Discrediting Brahmins thus started by branding them as not knowing the scriptures properly and twisting the scriptures to suit their whims. The British theorized that the Brahmins conspired to work against the locals and brought in Manu neethi and caste system to subjugate the masses. These Brahmins were not the original Brahmins of the Aryan stock but were the locals who fused with the Aryans and dominated others by putting themselves on top of everyone else. They also theorized that Hinduism as practiced by the Hindus of India was not the same as Aryan Vedism.
"Those who have made the subject their study, tell us that the Hindooism of the present day is as unlike the Hindooism of the Vedas" (2-a)
" Hindooism has been lowered from its purer type in order to meet the necessities knew nothing, but who have been adopted into the Hindoo system to win the goodwill and reconcile the superstition of a wild and devil-worshipping race, of the indigenous tribes among whom it made its home. Its pantheon has been crowded with elephant gods and bloodthirsty goddesses of whom the first Aryans " (2-b)
They visualized that a greedy group of Brahmins had worked for thousands of years to establish their supremacy by inventing the varna system and segregating all the people under some caste label.
" It is through this imitative faculty that the myth of the four castes, evolved in the first instance by some speculative Brāhman, and reproduced in the popular versions of the epics which the educated Hindu villager studies as diligently as the English rustic used to read his Bible, has attained its wide currency as the model to which Hindu society ought to conform, that it bears no relation to the actual facts of life is in the view of its adherents an irrelevant detail. It descends from remote antiquity, it has the sanction of the Brāhmans, it is an article of faith, and every one seeks to bring his own caste within one or other of the traditional classes." (3)
It never occurred to the writers of these theories how such a systematic subjugation by a small group of people (Brahmins were less in number – data given in the previous article) over a large area (the Indian sub continent) could take place over thousands of years. There must be a centralized authority to guide them – as in Vatican - if such things were to happen. There had never been a centralized authority of Hinduism in the past and even now! The only central authority of the Hindu system or rather the Vedic system is Dharma and not a person or an institution. The feeling must arise within oneself that one is answerable to Dharma. The violators will be given a fitting reply by Dharma (through Karmic cycle) while the adherents will realize their oneness with Dharma. People adhered to Dharma of the place, time and action.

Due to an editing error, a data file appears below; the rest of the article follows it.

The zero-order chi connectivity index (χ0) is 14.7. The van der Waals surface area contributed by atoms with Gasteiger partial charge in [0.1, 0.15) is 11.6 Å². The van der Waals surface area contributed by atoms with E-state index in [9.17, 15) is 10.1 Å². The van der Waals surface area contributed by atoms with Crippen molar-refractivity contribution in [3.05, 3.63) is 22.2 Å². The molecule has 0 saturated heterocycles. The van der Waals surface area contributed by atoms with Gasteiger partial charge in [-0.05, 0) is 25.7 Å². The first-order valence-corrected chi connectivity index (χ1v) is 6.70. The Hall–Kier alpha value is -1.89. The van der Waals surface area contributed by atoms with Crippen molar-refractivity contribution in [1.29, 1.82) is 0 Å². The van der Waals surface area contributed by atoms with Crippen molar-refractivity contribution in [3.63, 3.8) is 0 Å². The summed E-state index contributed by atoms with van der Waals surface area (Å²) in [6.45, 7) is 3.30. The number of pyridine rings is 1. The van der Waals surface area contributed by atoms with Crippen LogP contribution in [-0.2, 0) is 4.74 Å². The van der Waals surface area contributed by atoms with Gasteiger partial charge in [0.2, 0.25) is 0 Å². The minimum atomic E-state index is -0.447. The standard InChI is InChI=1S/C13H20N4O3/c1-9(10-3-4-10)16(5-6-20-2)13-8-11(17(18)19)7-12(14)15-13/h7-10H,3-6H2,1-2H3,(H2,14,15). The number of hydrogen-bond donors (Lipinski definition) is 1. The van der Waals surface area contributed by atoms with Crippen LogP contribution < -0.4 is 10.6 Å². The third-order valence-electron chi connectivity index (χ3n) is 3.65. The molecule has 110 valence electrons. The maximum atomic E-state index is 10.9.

Wherever they went in India, the British saw some semblance of adherence to this concept even among the people they called as aborigines and tribals. Ancestor- worship in the form of paying oblations which is a core concept of Hinduism was found among almost all tribes. The importance of this worship can be understood from the way Arjuna refused to fight with the Kauravas at the last minute. He reasoned that he did not want to become the cause for giving rise to a situation where ancestral worship could not be done due to destruction of families. (4)
But the British refused to see that the whole stock of people from any corner of India were similar in cultural traits – owing to a continued existence for long – a fact that has now been proved by genetic studies. Coupled with this was their belief that a majority of Indians were locals or Dravidians who had a different religion until the Aryans came and thrust Hindu religion on them. A common question by a colonial Britisher on seeing a tribal was what his religion was. No one in India knew what religion meant. But the people had said that they worshiped Shiva or Durga or Krishna or some deity. For the Britisher this was an impossible answer unless the Brahmins had dumped these gods down their throats.
The British faulted the census-questions and the enumerators for recording that the 'aborigines' and tribals' professed Hinduism and not an aboriginal or tribal religion. It was written in the Census Report of 1881,
"As the matter was put to me by a Brahmin accountant of a circle of forest villages, it stands thus:—'They do not call us in, perhaps to avoid expense, but if they were to call us to perform rites and repeat texts we should go.'" (7)
The reasons given by this Brahmin accountant comes with additional information that they (the Brahmins) had to oblige if they were called by the tribals or anyone to conduct the rituals. If it is true that that the Brahmins were casteist and were prejudiced against the so called lower castes, why should they go to their homes and conduct rituals for a fee? They could have as well kept a distance from them. The above reports were written in 1881 which means that until then there was no case of social segregation purportedly practiced by Brahmins.